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DreamCenter Still Learning after One Year of Homeless Shelter

PEORIA - A year after taking over the city's emergency homeless shelter, DreamCenter Peoria says it is shocked by the growing need in the community.
PEORIA - A year after taking over the city's emergency homeless shelter, DreamCenter Peoria says it is shocked by the growing need in the community. Still, it is giving hundreds of families a chance to bounce back on their feet. People like struggling father, Carlus Martin.
Since August, life has been a whirlwind for Martin, of California.
"I happened to lose my job for one month and turns around I had to sell everything in my home to pay my rent," he said.
Eventually, he ran out of options and was forced to move out of his home. He moved to Illinois to find a better opportunity for work, but he has not been lucky. In September, he started staying at DreamCenter emergency shelter with his 8-year-old daughter while he looks for work. She attends school during the day. After school, they travel to Salvation Army for a meal and return to the shelter. It is not the life he imagined.
"It's like […] a let down,” he said while tearing up. “You have an 8-year-old, you raised ever since she was four and you lose everything and now you're here.”  
His story is one of nearly 370 other people who have used the shelter since it opened in 2012. This weekend marks one year since the DreamCenter took over when the YWCA closed its doors. Director Andy King has been most surprised by the number of children without a home. The average age for the shelter is under 12 years old because majority of the people in need are children.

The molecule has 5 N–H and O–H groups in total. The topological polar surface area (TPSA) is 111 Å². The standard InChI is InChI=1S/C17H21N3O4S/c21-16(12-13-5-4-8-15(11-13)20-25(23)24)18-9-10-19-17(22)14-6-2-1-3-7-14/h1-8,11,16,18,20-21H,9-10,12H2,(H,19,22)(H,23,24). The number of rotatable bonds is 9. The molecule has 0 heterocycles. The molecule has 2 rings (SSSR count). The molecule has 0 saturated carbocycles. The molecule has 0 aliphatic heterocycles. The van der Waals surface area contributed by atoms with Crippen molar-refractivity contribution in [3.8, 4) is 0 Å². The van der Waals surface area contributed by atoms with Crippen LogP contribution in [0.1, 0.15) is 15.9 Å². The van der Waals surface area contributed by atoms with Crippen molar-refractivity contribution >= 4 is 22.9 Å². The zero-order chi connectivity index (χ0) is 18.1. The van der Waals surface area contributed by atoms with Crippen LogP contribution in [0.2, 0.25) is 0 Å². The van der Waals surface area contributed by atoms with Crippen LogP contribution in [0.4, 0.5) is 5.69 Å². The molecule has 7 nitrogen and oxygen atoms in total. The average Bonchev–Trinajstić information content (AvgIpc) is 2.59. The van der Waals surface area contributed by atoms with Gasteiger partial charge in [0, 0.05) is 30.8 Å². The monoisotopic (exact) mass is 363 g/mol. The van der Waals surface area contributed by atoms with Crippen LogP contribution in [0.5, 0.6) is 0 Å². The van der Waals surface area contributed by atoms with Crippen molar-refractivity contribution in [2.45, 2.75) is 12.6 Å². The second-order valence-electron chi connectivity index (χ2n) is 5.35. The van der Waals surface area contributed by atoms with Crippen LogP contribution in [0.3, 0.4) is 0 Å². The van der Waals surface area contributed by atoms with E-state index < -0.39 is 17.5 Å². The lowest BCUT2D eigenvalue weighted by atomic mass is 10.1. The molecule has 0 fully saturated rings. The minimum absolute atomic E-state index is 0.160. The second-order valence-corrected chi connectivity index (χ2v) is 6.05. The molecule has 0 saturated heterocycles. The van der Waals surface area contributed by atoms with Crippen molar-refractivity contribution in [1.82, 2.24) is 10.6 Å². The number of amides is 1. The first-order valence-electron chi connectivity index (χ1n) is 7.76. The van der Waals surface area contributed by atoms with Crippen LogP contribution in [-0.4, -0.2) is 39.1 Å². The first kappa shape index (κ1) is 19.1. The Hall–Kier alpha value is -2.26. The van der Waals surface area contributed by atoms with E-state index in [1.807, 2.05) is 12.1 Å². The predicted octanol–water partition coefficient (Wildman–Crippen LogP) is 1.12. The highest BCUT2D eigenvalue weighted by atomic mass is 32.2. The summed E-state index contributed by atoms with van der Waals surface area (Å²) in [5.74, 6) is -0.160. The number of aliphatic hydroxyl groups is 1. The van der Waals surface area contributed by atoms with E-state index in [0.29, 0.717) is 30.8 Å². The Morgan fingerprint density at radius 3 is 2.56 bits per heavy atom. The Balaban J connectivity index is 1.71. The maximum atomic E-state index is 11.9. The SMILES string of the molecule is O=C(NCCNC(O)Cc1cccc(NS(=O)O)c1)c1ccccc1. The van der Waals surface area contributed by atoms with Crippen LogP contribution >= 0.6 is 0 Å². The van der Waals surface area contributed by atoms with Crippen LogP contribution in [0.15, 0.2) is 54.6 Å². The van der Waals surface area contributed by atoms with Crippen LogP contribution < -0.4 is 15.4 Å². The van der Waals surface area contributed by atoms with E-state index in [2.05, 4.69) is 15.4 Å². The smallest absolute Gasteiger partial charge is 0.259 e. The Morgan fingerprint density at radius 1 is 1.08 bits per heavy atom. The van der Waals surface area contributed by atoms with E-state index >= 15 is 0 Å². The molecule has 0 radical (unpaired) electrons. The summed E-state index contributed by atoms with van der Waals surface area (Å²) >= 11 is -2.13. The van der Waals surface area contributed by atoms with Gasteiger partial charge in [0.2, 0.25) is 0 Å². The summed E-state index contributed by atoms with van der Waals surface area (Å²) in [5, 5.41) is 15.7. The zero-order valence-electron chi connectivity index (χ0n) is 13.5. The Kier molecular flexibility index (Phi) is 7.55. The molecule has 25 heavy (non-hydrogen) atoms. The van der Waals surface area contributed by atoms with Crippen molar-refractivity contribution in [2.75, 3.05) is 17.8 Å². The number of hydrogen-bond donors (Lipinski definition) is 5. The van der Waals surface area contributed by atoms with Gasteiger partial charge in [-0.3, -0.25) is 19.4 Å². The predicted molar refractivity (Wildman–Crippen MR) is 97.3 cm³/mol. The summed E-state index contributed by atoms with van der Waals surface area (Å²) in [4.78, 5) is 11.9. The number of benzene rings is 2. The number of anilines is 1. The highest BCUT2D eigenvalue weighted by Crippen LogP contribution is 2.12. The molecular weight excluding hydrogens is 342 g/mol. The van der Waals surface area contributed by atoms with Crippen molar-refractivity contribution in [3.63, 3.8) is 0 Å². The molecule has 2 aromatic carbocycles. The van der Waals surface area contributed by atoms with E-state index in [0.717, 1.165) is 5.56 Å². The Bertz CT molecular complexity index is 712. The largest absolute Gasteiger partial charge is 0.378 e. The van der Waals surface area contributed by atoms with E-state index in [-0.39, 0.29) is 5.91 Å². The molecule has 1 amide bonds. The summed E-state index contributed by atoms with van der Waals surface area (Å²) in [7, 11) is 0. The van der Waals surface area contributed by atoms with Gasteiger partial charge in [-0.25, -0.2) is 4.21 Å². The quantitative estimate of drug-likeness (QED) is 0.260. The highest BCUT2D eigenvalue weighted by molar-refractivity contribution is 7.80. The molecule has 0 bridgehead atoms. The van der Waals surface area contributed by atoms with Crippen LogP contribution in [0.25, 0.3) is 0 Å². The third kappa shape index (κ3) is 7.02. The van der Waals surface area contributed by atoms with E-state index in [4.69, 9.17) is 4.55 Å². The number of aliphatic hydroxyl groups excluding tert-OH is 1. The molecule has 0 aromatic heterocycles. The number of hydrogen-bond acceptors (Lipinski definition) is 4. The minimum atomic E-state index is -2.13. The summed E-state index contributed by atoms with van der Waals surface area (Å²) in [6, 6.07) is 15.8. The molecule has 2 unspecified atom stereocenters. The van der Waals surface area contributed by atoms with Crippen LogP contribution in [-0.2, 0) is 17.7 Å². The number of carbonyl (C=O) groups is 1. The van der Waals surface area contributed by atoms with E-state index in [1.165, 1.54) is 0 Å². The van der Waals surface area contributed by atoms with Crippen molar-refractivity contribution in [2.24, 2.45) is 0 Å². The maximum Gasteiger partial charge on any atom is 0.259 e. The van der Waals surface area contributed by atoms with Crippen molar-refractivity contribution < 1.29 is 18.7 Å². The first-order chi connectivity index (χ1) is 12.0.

"We thought it'd be you know the ladies that have been chronically homeless that are on the streets but we never thought we'd see the amount of kids that we see," said King.  
According to King, there are also more fathers like Martin. He is the first person to volunteer and clean the shelter every day. It is his way of giving back and being an example for his child.
“You have to keep it clean. Somebody else has to be here to help these people out too," he said.  
He desperately wants to return his daughter into a home, and says once he does, he will do anything possible to give back to the shelter.
"I have to find work. Keep food on the table for my child. It's not that easy. California did not have that help, but I chose to be here and Peoria gave me that help," he said.  
Martin, a former security guard, has lived at the shelter for nearly two weeks and is applying for jobs in the area.
 
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